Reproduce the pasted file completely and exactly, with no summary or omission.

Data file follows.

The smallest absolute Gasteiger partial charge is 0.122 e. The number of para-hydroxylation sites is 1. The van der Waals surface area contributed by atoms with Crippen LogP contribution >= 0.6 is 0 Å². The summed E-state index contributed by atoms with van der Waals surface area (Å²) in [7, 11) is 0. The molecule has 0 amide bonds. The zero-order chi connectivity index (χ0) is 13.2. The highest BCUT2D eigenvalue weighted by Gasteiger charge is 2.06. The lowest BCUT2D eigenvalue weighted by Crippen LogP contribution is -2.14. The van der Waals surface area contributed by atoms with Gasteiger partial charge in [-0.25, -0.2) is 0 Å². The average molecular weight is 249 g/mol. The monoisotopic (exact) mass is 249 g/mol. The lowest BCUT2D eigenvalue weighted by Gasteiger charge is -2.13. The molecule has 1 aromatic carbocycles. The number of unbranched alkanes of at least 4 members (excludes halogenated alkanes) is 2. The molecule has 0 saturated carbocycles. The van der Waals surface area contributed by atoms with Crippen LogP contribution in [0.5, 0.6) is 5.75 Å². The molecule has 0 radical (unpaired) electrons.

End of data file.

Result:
The smallest absolute Gasteiger partial charge is 0.122 e. The number of para-hydroxylation sites is 1. The van der Waals surface area contributed by atoms with Crippen LogP contribution >= 0.6 is 0 Å². The summed E-state index contributed by atoms with van der Waals surface area (Å²) in [7, 11) is 0. The molecule has 0 amide bonds. The zero-order chi connectivity index (χ0) is 13.2. The highest BCUT2D eigenvalue weighted by Gasteiger charge is 2.06. The lowest BCUT2D eigenvalue weighted by Crippen LogP contribution is -2.14. The van der Waals surface area contributed by atoms with Gasteiger partial charge in [-0.25, -0.2) is 0 Å². The average molecular weight is 249 g/mol. The monoisotopic (exact) mass is 249 g/mol. The lowest BCUT2D eigenvalue weighted by Gasteiger charge is -2.13. The molecule has 1 aromatic carbocycles. The number of unbranched alkanes of at least 4 members (excludes halogenated alkanes) is 2. The molecule has 0 saturated carbocycles. The van der Waals surface area contributed by atoms with Crippen LogP contribution in [0.5, 0.6) is 5.75 Å². The molecule has 0 radical (unpaired) electrons.